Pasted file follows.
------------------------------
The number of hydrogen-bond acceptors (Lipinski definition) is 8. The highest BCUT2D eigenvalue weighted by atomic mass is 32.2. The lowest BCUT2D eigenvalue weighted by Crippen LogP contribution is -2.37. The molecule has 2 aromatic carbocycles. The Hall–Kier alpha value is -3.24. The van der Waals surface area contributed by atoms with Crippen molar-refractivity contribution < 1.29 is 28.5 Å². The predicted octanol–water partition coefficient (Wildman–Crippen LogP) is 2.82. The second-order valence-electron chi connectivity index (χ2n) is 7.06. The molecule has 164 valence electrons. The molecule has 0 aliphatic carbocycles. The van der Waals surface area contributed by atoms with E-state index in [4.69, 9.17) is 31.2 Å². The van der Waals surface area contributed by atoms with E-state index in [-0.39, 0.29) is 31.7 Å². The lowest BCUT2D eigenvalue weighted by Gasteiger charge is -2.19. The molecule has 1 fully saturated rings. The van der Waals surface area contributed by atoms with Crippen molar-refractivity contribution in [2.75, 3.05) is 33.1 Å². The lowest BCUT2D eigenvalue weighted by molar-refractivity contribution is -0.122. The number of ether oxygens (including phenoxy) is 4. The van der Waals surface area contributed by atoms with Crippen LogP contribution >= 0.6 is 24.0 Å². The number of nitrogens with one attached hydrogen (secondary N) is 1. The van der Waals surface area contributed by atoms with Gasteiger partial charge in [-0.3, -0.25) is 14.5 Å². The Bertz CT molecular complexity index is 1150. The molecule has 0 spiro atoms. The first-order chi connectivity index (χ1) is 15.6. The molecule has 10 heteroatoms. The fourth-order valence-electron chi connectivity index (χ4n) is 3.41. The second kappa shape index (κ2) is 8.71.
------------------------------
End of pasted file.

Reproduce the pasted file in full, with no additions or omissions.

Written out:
The number of hydrogen-bond acceptors (Lipinski definition) is 8. The highest BCUT2D eigenvalue weighted by atomic mass is 32.2. The lowest BCUT2D eigenvalue weighted by Crippen LogP contribution is -2.37. The molecule has 2 aromatic carbocycles. The Hall–Kier alpha value is -3.24. The van der Waals surface area contributed by atoms with Crippen molar-refractivity contribution < 1.29 is 28.5 Å². The predicted octanol–water partition coefficient (Wildman–Crippen LogP) is 2.82. The second-order valence-electron chi connectivity index (χ2n) is 7.06. The molecule has 164 valence electrons. The molecule has 0 aliphatic carbocycles. The van der Waals surface area contributed by atoms with E-state index in [4.69, 9.17) is 31.2 Å². The van der Waals surface area contributed by atoms with E-state index in [-0.39, 0.29) is 31.7 Å². The lowest BCUT2D eigenvalue weighted by Gasteiger charge is -2.19. The molecule has 1 fully saturated rings. The van der Waals surface area contributed by atoms with Crippen molar-refractivity contribution in [2.75, 3.05) is 33.1 Å². The lowest BCUT2D eigenvalue weighted by molar-refractivity contribution is -0.122. The number of ether oxygens (including phenoxy) is 4. The van der Waals surface area contributed by atoms with Crippen LogP contribution >= 0.6 is 24.0 Å². The number of nitrogens with one attached hydrogen (secondary N) is 1. The van der Waals surface area contributed by atoms with Gasteiger partial charge in [-0.3, -0.25) is 14.5 Å². The Bertz CT molecular complexity index is 1150. The molecule has 0 spiro atoms. The first-order chi connectivity index (χ1) is 15.6. The molecule has 10 heteroatoms. The fourth-order valence-electron chi connectivity index (χ4n) is 3.41. The second kappa shape index (κ2) is 8.71.